More recently, there was the successful anti-apartheid struggle in South Africa.  Militarily, it was aided (by training and supply of weapons) by the Soviet Union and East Germany, while the United States was the last holdout in supporting this noxious system.  Conquest has nothing to say about this in his book, even though apartheid was succeeded by the democratically elected government of Nelson Mandela in 1994, six years before publication of his book.  And even in the final years of the 1990’s, it had become clear that the system of capitalist exploitation tied to Western imperialism would continue to immiserate the masses of Blacks in that country.

     So what makes Robert Conquest a candidate for the case of possibly supporting anti-communism?  It is that he convincingly exposed the horrors of Stalinist society at a time when many American intellectuals ignored or excused what had gone on in the Soviet Union in the 1930’s.  He wrote two immensely detailed books:  Harvest of Sorrow (Oxford University Press, 1986) on the forced collectivization of agriculture in the early 1930’s, focused on the Ukraine; and The Great Terror (1968, Macmillan Company; updated 1990, Oxford University Press) on Stalin’s purges of 1936-1938 of everyone who might oppose him.  Many millions of Soviet citizens died – quite unnecessarily – during these times, and Conquest’s reporting and analysis was very thorough and convincing.  (The first book had 1537 references, while the second had 2339 references.) It is hardly a wonder that he should be so completely focused on combating the sort of society that arose in the Soviet Union.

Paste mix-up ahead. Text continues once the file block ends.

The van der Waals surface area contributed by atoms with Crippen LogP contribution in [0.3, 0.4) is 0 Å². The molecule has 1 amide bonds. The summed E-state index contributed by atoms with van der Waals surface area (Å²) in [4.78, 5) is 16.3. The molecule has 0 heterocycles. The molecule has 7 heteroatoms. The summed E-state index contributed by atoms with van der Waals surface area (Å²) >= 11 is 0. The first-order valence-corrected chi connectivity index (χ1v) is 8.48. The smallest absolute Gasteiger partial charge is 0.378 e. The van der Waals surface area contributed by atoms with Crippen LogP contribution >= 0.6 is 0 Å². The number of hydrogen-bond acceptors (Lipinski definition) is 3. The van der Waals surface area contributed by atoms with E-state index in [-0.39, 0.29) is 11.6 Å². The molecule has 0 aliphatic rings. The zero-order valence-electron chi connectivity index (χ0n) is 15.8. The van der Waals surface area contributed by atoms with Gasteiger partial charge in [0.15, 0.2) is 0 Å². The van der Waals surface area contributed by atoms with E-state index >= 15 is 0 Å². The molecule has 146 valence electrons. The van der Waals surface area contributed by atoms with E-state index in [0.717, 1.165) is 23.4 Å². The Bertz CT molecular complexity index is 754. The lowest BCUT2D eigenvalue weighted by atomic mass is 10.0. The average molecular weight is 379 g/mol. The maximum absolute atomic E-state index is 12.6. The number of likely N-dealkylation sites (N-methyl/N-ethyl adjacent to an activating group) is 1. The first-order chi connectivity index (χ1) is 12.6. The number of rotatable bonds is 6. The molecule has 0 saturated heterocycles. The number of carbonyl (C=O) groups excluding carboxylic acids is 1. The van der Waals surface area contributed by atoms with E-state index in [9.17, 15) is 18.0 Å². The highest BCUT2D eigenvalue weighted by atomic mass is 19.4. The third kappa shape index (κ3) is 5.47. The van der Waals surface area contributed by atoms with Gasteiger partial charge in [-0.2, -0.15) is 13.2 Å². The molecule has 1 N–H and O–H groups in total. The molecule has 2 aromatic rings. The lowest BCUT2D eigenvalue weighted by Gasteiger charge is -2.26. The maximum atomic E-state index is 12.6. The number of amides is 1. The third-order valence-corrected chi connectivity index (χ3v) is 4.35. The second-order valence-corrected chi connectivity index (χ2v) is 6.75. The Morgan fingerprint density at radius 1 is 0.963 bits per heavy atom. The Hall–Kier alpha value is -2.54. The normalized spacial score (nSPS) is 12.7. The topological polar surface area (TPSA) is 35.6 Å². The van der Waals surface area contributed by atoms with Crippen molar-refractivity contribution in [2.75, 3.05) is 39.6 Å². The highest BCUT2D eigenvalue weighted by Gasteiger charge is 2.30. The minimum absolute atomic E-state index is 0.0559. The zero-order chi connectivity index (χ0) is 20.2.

With the victory of capitalism in Russia and China, anti-communism has lost much of its energy, although it is still employed as a cover for attacking Venezuela and Cuba because of their efforts to supersede the worldwide imperialist system which systematically transfers wealth from the Third World to the metropolis.  However, the remnants of anti-communism are still powerful domestically in suppressing the democratic rights and interests of the working class.  (“Universal health care is a socialist measure which will inevitably lead to loss of freedom under big government.”)  Fortunately, probably most socialists are now advocating a fully democratic society rather than the one-party state of Leninism.  We should emphasize that, unlike the scheming manipulations of the apologists for capitalism,  Conquest’s anti-communism is genuine, unlike the scheming manipulation of apologists for capitalism:  he has paid his dues.

     In spite of his blinders regarding the deleterious effects of anti-communism, Robert Conquest deserves much praise for his historical work exposing the almost unimaginable monstrosity that was the Soviet Union under the Stalin dictatorship, and which other “Marxist-Leninist” advocates of a one-party dictatorship pretending to rule in the name of the working class are susceptible to following.  As a staunch anti-communist, he was a highly rational person, and – one must give him the benefit of the doubt – greatly concerned about the welfare of human civilization.  On a personal level, I must admit that I feel closer to Robert Conquest than to socialists who, while justifiably being reluctant to have anything to do with the Democratic Party, do not consider it absolutely imperative to prevent Donald Trump from remaining in the White House; as the night descends, they may choose instead to challenge the Democratic Party’s presidential nominee even in electoral swing states where it might make the difference.